How To Get Pregnant Fast
Have sex for 5 days leading up to ovulation day, which you can track with an ovulation calendar and signs like raw egg white-like mucus. Pose does not matter, but try the much vouched-for doggy pose. Smoking and boozing both harm conception and sperm quality as do antidepressants and many over-the-counter anti-inflammatory drugs. Eat veggies for slow carbs and proteins, plant irons, and oily fish. Stay active.
Planning a baby sounds like a lot of fun and no chore. After all, making babies comes as naturally to all living beings as breathing, eating, and sleeping. But while having sex with your partner is all nice and a lot of spice, conception may sometimes not be as quick as an orgasm.
Couples, especially women, sometimes go through copious amounts of stress in their effort to go the family way. In the current climate of increasing infertility, women become skeptical and stressed if they don’t conceive in a couple of months after having unprotected sex with their partner. Here’s an advice: hold you horses and wait for a year.
Have You Been Checking All The Boxes?
1. You Are Timing Your Intercourse To Your Ovulation
One of your ovaries releases an egg every month in a process called ovulation. It then travels to the fallopian tube where it fuses with the waiting sperm. This process is known as fertilization. It’s important to track your ovulation because you are fertile for only five days leading up to the day of ovulation and a day after. This is because while the sperm can live for a maximum of five days inside your body, your egg is available for fertilization only for 12 to 24 hours. So your fertile window is six days, with the day before ovulation showing the highest chance of conception.
Most ovulation calendars or calculators on the Internet will tell you that ovulation happens on the 14th day of a 28-day menstrual cycle, counting the first day of your last period as Day 1, or 14 days before your next period, irrespective of the cycle length. But this is rarely the case. More than 70 percent women are in their fertile window before day 10 or after day 17 of their menstrual cycle.1
Whether you have a regular cycle or not, your foolproof bet is to look out for the following signs of ovulation in not your fertile window but what the American Pregnancy Association calls your fertile phase, i.e. Day 7 to Day 20:
- Raw egg white–like clear, slippery, and runny fluid in your vagina that can stretch about 5 inches without breaking
- A high amount of luteinizing hormone (LH) in the urine that rises each day for three days max, as detected with an ovulation predictor kit
- A drop in temperature on the day of high LH and a sharp increase by .4 to 1 degree Fahrenheit within two days, measured by a basal thermometer
- Increased sexual urges and fantasies
- A centrally aligned soft cervix, which is difficult to reach, with a slight opening in the middle
- Breast tenderness coinciding with egg white-like cervical mucus
- Brownish or pinkish blood spots, or very mild flow, and dull pain on one side of the abdomen
They may not all appear together, but the first four are reliable indices. Usually, you ovulate within a day after you notice the highest amount of LH and the last day of egg white-like mucus. The temperature rise happens the day after ovulation. To calculate your day of ovulation, read: Scientific Way To Calculate Your Ovulation Day.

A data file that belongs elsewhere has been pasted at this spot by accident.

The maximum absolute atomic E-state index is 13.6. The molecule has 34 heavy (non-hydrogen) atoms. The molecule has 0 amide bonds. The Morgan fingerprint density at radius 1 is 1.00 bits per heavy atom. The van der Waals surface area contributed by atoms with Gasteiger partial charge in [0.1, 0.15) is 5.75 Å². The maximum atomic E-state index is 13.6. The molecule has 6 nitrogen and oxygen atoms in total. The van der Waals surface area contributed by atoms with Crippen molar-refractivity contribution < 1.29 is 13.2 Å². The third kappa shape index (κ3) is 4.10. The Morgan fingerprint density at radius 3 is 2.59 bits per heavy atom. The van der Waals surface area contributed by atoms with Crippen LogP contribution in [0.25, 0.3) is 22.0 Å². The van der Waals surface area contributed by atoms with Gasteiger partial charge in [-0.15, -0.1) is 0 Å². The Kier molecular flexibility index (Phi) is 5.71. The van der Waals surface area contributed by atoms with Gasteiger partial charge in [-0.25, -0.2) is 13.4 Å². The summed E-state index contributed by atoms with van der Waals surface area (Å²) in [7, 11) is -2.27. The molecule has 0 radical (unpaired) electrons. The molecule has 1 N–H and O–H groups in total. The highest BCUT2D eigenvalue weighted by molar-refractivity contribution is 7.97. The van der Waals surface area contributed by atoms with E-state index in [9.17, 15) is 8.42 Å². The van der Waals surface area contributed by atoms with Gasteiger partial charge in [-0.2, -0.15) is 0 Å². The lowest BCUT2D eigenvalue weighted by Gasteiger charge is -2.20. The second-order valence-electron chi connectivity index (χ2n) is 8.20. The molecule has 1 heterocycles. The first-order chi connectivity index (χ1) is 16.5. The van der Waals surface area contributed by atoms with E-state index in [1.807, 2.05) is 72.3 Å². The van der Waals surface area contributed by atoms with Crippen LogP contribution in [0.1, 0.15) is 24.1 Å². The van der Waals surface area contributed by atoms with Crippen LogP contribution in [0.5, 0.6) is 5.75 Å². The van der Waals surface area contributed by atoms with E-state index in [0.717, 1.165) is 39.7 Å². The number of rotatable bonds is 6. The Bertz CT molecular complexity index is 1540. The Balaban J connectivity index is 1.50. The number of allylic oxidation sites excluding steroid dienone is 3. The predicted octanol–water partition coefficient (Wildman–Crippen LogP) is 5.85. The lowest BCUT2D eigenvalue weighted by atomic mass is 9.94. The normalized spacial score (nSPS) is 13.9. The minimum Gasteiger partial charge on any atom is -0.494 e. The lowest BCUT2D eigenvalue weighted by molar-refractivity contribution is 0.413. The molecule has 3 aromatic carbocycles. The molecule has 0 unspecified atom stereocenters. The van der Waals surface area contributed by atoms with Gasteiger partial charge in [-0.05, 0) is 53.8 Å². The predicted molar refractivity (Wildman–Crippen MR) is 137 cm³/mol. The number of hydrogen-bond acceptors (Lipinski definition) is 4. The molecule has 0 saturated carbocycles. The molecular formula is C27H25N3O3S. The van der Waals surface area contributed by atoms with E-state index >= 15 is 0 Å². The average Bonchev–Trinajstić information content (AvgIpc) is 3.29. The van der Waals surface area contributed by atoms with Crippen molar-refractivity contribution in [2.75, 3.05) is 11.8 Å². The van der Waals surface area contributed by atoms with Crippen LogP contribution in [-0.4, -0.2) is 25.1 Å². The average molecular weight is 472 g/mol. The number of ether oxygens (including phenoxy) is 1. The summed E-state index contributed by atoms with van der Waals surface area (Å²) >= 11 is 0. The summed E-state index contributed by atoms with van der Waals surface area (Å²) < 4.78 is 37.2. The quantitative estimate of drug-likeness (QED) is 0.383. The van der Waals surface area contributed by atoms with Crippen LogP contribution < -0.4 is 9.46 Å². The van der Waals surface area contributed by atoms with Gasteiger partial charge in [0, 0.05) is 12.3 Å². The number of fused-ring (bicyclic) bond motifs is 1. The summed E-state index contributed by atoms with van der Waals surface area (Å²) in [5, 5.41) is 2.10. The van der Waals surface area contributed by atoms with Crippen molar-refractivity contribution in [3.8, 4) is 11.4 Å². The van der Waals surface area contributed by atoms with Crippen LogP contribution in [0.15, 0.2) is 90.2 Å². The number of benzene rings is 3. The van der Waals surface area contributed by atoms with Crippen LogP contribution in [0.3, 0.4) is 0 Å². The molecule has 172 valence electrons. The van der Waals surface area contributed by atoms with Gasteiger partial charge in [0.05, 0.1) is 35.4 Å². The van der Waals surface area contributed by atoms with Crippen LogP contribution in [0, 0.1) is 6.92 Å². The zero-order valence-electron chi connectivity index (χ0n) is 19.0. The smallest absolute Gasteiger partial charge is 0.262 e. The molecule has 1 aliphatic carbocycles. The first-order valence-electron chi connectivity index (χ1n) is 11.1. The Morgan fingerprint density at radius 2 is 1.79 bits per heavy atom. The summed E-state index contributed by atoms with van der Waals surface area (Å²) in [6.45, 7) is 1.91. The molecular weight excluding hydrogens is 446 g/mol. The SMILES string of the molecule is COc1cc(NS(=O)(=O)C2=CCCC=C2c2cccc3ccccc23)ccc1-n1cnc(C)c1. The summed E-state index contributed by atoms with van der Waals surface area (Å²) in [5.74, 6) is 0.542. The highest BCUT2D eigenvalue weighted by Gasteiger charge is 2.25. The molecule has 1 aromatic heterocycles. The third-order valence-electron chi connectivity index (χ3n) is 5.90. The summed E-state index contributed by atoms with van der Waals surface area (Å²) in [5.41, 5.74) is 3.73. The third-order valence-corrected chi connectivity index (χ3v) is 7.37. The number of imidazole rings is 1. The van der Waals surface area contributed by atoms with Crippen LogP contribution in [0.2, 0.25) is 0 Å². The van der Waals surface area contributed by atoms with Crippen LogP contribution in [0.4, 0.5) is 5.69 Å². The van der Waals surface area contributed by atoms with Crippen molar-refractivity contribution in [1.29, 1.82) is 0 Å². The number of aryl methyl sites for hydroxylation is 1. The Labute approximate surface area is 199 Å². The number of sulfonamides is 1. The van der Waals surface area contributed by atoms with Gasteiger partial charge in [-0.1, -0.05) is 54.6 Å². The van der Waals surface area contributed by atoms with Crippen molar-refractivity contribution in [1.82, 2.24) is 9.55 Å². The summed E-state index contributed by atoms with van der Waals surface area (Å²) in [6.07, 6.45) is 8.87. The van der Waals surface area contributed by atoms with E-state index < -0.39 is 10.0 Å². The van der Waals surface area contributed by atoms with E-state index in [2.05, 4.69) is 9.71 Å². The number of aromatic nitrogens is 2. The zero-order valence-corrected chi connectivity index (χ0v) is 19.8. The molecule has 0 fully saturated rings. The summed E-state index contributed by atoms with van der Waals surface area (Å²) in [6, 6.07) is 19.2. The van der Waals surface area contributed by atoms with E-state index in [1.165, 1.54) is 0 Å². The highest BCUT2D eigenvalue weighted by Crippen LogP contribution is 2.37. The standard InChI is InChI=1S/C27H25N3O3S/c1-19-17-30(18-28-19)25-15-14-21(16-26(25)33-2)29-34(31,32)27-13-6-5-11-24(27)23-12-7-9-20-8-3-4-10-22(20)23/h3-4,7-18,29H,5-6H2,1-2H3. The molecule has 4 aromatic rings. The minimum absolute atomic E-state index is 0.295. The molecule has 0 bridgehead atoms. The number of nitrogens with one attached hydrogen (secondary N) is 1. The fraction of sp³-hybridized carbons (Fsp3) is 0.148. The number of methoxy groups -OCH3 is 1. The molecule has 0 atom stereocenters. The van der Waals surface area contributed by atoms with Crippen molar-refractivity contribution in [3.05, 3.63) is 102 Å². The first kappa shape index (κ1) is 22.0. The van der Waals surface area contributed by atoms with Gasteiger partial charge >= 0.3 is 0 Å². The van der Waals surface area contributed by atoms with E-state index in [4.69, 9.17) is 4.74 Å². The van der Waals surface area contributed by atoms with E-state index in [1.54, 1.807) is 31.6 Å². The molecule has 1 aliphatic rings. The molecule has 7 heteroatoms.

It’s difficult to understand which day is the last day of the egg white-like mucus unless you have found a pattern by observing these signs for a few months so that you can somewhat predict your dates. To be on the safe side:
- Get down to business as soon as you notice the egg white-like mucus and a rise in LH. You are in your fertile window. Have sex every day to increase your chances. The best day is the day before your ovulate. You can stop having sex after you notice the temperature rise, because the odds of conceiving drops to almost zero percent on the day after ovulation.
- If the signs are not very clear to you, take no risk and have sex every alternate day from Day 7 to Day 20. Throw in Day 6 and Day 21 if you want to be extra-cautious.
2. You Are Trying The Missionary And The Doggy Pose
There is little scientific evidence about what position exactly gets you pregnant fast. In fact, as long as the sperm is deposited inside your vagina, things should work. But anecdotal notes from couples with healthy babies give thumbs up to certain positions like
- The good old “vanilla” position or missionary that is considered the safest and most efficient for the job
- Rear entry or doggy position that is believed to work as it allows the penis to reach the cervix and allows for the ejaculation to be closer to the cervix
Of course you don’t have to ditch your favorite positions and try only these, especially since there’s no documented research on these positions. But hey, it sure doesn’t hurt to try and see if there’s merit to these old wives’ tales.
As for the other much-believed theory that women should keep lying down after intercourse to help the sperm stay put, again, has no real research data, but staying this way and snuggling into your partner’s arms or doing some pillow talk post a vigorous round of intercourse never hurt anyone, right?
3. You And Your Partner Are Avoiding These Meds
There are certain medicines that can affect the chances of conceiving and their adverse effect is not limited to women. As a woman, if you are having any of the following medicines, you need to check with your doctor before trying to conceive.2
- Anti-inflammatory drugs: Easily available drugs like ibuprofen or aspirin fall in this category.
- Chemotherapy: Certain medicines used for chemotherapy to treat cancer can result in permanent ovarian failure.
- Neuroleptic medicines: These are antipsychotic medicines that can mess with your periods and lead to infertility.
- Spironolactone: This is used to alleviate fluid retention. The effect of the medicine is reversible and you should be able to get pregnant a couple of months after stopping the medication.
If your partner is taking the following medicines:3 4 5
- Testosterone: Replacement testosterone (also called supplemental testosterone) affects natural testosterone production that, in turn, inhibits, sperm production.
- Anabolic steroids: The anabolic steroids used to build muscle mass and/or decrease body fat affect fertility the same way testosterone does. So if your partner is a body builder, he should pause his body building efforts for a bit.
- Medication for prostate enlargement: Certain medications like finasteride, dutasteride, and propecia, used to treat prostate enlargement and hair loss, can affect fertility. But the effect is mild and will reverse once the medication is stopped. The alpha blockers, or drugs that treat hypertension and problems with urination because of prostate enlargement, such as silodosin, tamsulosin, Alfuzosin, Hytrin, and Cardura too can come in the way of your family planning.
- Erectile dysfunction medication: Viagra, Levitra, and Cialis, used to treat erectile dysfunction can delay getting you pregnant.
- Antidepressants and anti-anxiety drugs: Medicines prescribed to treat depression and anxiety could prevent the proper movement of sperm through the reproductive tract or could harm the sperm.